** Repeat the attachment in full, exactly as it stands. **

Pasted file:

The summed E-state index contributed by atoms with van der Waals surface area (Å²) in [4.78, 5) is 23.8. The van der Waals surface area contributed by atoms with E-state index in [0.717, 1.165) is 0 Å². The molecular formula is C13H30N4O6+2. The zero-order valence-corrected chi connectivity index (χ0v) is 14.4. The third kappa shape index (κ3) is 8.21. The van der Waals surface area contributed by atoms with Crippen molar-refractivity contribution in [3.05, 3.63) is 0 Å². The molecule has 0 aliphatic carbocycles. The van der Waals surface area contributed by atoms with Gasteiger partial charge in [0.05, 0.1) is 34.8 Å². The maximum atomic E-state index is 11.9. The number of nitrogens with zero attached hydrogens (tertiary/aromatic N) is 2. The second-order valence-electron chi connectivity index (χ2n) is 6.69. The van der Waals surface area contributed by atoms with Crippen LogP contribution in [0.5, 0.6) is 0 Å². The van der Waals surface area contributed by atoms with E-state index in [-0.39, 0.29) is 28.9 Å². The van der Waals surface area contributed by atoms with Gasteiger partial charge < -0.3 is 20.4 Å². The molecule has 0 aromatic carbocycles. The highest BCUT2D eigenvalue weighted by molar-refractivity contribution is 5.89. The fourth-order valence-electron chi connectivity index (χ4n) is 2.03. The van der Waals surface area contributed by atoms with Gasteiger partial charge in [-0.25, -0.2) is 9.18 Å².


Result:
The summed E-state index contributed by atoms with van der Waals surface area (Å²) in [4.78, 5) is 23.8. The van der Waals surface area contributed by atoms with E-state index in [0.717, 1.165) is 0 Å². The molecular formula is C13H30N4O6+2. The zero-order valence-corrected chi connectivity index (χ0v) is 14.4. The third kappa shape index (κ3) is 8.21. The van der Waals surface area contributed by atoms with Crippen molar-refractivity contribution in [3.05, 3.63) is 0 Å². The molecule has 0 aliphatic carbocycles. The van der Waals surface area contributed by atoms with Gasteiger partial charge in [0.05, 0.1) is 34.8 Å². The maximum atomic E-state index is 11.9. The number of nitrogens with zero attached hydrogens (tertiary/aromatic N) is 2. The second-order valence-electron chi connectivity index (χ2n) is 6.69. The van der Waals surface area contributed by atoms with Crippen LogP contribution in [0.5, 0.6) is 0 Å². The van der Waals surface area contributed by atoms with E-state index in [-0.39, 0.29) is 28.9 Å². The van der Waals surface area contributed by atoms with Gasteiger partial charge < -0.3 is 20.4 Å². The molecule has 0 aromatic carbocycles. The highest BCUT2D eigenvalue weighted by molar-refractivity contribution is 5.89. The fourth-order valence-electron chi connectivity index (χ4n) is 2.03. The van der Waals surface area contributed by atoms with Gasteiger partial charge in [-0.25, -0.2) is 9.18 Å².